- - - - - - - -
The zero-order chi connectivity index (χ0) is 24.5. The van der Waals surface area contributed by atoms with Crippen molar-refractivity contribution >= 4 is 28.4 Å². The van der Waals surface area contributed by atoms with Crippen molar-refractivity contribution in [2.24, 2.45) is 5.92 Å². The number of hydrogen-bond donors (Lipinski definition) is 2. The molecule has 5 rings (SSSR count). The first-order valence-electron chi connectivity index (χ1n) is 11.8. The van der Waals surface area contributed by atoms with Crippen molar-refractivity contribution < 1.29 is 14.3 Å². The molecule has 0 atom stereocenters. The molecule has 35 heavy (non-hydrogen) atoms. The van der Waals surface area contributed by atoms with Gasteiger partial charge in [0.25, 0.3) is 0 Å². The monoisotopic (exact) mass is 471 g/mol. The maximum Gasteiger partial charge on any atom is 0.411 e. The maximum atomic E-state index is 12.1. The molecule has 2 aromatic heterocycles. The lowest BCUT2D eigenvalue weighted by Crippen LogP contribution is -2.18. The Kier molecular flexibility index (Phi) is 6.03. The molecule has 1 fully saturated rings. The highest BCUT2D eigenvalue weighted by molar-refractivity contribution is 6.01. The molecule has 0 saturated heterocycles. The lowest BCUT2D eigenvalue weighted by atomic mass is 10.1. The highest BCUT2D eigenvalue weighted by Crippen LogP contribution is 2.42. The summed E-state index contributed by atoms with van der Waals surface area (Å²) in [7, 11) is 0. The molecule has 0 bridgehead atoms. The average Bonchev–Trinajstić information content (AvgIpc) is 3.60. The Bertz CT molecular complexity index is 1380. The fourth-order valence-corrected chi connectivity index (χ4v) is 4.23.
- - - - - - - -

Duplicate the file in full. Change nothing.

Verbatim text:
The zero-order chi connectivity index (χ0) is 24.5. The van der Waals surface area contributed by atoms with Crippen molar-refractivity contribution >= 4 is 28.4 Å². The van der Waals surface area contributed by atoms with Crippen molar-refractivity contribution in [2.24, 2.45) is 5.92 Å². The number of hydrogen-bond donors (Lipinski definition) is 2. The molecule has 5 rings (SSSR count). The first-order valence-electron chi connectivity index (χ1n) is 11.8. The van der Waals surface area contributed by atoms with Crippen molar-refractivity contribution < 1.29 is 14.3 Å². The molecule has 0 atom stereocenters. The molecule has 35 heavy (non-hydrogen) atoms. The van der Waals surface area contributed by atoms with Gasteiger partial charge in [0.25, 0.3) is 0 Å². The monoisotopic (exact) mass is 471 g/mol. The maximum Gasteiger partial charge on any atom is 0.411 e. The maximum atomic E-state index is 12.1. The molecule has 2 aromatic heterocycles. The lowest BCUT2D eigenvalue weighted by Crippen LogP contribution is -2.18. The Kier molecular flexibility index (Phi) is 6.03. The molecule has 1 fully saturated rings. The highest BCUT2D eigenvalue weighted by molar-refractivity contribution is 6.01. The molecule has 0 saturated heterocycles. The lowest BCUT2D eigenvalue weighted by atomic mass is 10.1. The highest BCUT2D eigenvalue weighted by Crippen LogP contribution is 2.42. The summed E-state index contributed by atoms with van der Waals surface area (Å²) in [7, 11) is 0. The molecule has 0 bridgehead atoms. The average Bonchev–Trinajstić information content (AvgIpc) is 3.60. The Bertz CT molecular complexity index is 1380. The fourth-order valence-corrected chi connectivity index (χ4v) is 4.23.